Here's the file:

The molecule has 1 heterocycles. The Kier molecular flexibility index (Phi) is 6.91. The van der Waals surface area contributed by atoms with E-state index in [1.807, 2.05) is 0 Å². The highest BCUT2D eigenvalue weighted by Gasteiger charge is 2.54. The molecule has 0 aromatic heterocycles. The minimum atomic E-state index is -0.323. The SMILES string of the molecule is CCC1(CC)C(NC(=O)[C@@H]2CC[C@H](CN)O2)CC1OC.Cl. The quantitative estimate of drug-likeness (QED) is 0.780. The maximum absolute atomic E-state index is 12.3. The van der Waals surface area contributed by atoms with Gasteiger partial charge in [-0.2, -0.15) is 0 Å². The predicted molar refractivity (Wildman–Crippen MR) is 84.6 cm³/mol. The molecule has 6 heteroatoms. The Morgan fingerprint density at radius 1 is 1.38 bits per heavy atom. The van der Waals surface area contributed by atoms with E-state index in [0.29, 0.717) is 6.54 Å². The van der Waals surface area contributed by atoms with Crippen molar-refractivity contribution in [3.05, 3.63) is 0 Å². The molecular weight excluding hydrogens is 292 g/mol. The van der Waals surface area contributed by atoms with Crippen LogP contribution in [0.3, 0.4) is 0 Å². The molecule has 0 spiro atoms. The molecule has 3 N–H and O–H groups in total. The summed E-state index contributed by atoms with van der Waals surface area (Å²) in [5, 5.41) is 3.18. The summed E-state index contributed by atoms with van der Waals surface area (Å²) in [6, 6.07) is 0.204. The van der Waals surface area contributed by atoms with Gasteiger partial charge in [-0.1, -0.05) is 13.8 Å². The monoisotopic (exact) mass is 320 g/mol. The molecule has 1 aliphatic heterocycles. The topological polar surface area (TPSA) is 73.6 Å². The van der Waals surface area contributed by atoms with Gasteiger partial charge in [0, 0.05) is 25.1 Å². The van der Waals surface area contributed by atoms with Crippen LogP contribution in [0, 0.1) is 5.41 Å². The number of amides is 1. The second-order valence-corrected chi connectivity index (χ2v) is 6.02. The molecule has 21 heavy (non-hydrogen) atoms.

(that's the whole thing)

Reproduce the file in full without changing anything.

The molecule has 1 heterocycles. The Kier molecular flexibility index (Phi) is 6.91. The van der Waals surface area contributed by atoms with E-state index in [1.807, 2.05) is 0 Å². The highest BCUT2D eigenvalue weighted by Gasteiger charge is 2.54. The molecule has 0 aromatic heterocycles. The minimum atomic E-state index is -0.323. The SMILES string of the molecule is CCC1(CC)C(NC(=O)[C@@H]2CC[C@H](CN)O2)CC1OC.Cl. The quantitative estimate of drug-likeness (QED) is 0.780. The maximum absolute atomic E-state index is 12.3. The van der Waals surface area contributed by atoms with Gasteiger partial charge in [-0.2, -0.15) is 0 Å². The predicted molar refractivity (Wildman–Crippen MR) is 84.6 cm³/mol. The molecule has 6 heteroatoms. The Morgan fingerprint density at radius 1 is 1.38 bits per heavy atom. The van der Waals surface area contributed by atoms with E-state index in [0.29, 0.717) is 6.54 Å². The van der Waals surface area contributed by atoms with Crippen molar-refractivity contribution in [3.05, 3.63) is 0 Å². The molecular weight excluding hydrogens is 292 g/mol. The van der Waals surface area contributed by atoms with Crippen LogP contribution in [0.3, 0.4) is 0 Å². The molecule has 0 spiro atoms. The molecule has 3 N–H and O–H groups in total. The summed E-state index contributed by atoms with van der Waals surface area (Å²) in [5, 5.41) is 3.18. The summed E-state index contributed by atoms with van der Waals surface area (Å²) in [6, 6.07) is 0.204. The van der Waals surface area contributed by atoms with Gasteiger partial charge in [-0.1, -0.05) is 13.8 Å². The monoisotopic (exact) mass is 320 g/mol. The molecule has 1 aliphatic heterocycles. The topological polar surface area (TPSA) is 73.6 Å². The van der Waals surface area contributed by atoms with Gasteiger partial charge in [0, 0.05) is 25.1 Å². The van der Waals surface area contributed by atoms with Crippen LogP contribution in [0, 0.1) is 5.41 Å². The number of amides is 1. The second-order valence-corrected chi connectivity index (χ2v) is 6.02. The molecule has 21 heavy (non-hydrogen) atoms.